Engineering alumni startup Nanoleaf to source more than one million masks amid COVID-19 shortages

Nanoleaf co-founder and CEO Gimmy Chu (ElecE 0T6) announced last week that the company is shifting its operations to providing masks, goggles and gloves to address shortages in Canadian and U.S. hospitals.

Two weeks ago they were making light panels. Today they’re sourcing medical equipment. 

 The COVID-19 outbreak has led to reports of shortages of life-saving personal protective equipment (PPE) for front-line health workers, including in the Greater Toronto Area (GTA).  

Nanoleaf, a company founded by U of T Engineering alumni, has signed up to help in providing medical masks, gloves and goggles. To start, Nanoleaf has committed to donating 50,000 surgical masks to hospitals in Canada, the U.S. “or to the places in need,” says co-founder and CEO Gimmy Chu (ElecE 0T6). 

Chu says they’re also working on fulfilling an order of 1.1 million masks to a hospital in Toronto that will be provided at cost. 

Nanoleaf — launched by Chu and fellow alumni Tom Rodinger (IBBME PhD 0T7) and Christian Yan (ElecE 0T6) — normally manufactures energy-efficient light panels that integrate with smart home assistants such as Siri, Google and Alexa.  

“But as everyone in our company started working from home, everything was shutting down, our team were left relatively idle,” says Chu. “So we thought, why don’t we use our resources to get critical products flowing into hospitals. It just made sense to join the battle in any way we can.” 

Using manufacturing connections in China, Nanoleaf has pivoted their efforts towards sourcing PPE that will then get air freighted to North American hospitals as early as this week. The company’s team in China will also check the quality of the products to ensure they meet federal guidelines in Canada and the U.S.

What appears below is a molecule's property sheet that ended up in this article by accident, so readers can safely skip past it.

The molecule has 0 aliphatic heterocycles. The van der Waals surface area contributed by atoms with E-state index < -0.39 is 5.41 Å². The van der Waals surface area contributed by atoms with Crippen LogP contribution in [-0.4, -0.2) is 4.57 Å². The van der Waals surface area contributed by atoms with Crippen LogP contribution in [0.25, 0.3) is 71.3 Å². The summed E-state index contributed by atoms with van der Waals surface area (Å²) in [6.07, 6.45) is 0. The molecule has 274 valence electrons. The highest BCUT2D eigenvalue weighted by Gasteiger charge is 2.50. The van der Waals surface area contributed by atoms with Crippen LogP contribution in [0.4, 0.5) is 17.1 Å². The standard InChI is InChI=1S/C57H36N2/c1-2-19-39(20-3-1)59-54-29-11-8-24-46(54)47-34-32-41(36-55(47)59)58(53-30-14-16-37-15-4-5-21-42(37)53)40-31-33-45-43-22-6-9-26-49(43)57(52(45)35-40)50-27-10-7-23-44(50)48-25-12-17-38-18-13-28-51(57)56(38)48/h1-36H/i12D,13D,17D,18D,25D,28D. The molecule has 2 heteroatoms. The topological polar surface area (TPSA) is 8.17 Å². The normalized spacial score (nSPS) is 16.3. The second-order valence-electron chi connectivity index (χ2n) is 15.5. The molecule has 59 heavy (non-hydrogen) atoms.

And they’re hoping to do much more. The company has created GoFundMe campaigns in both Canada and the U.S., each with a goal of $1 million. That money will enable them to provide two million pieces of equipment — masks, gloves and goggles. It would also allow them to expand their efforts into distributing disposable medical coveralls. 

 Chu says the company’s focus will be on sourcing critical PPE for the foreseeable future and encourages any hospitals in need of supplies to reach out.  

“This is a global fight against a crisis and there’s no time,” he says. “Our company, along with other companies, decided to adapt and use whatever resources and connections we have to act immediately.” 

On May 27, 2020, Gimmy Chu will be part of a live U of T Engineering alumni panel discussion on engineering solutions for the COVID-19 pandemic. Register today: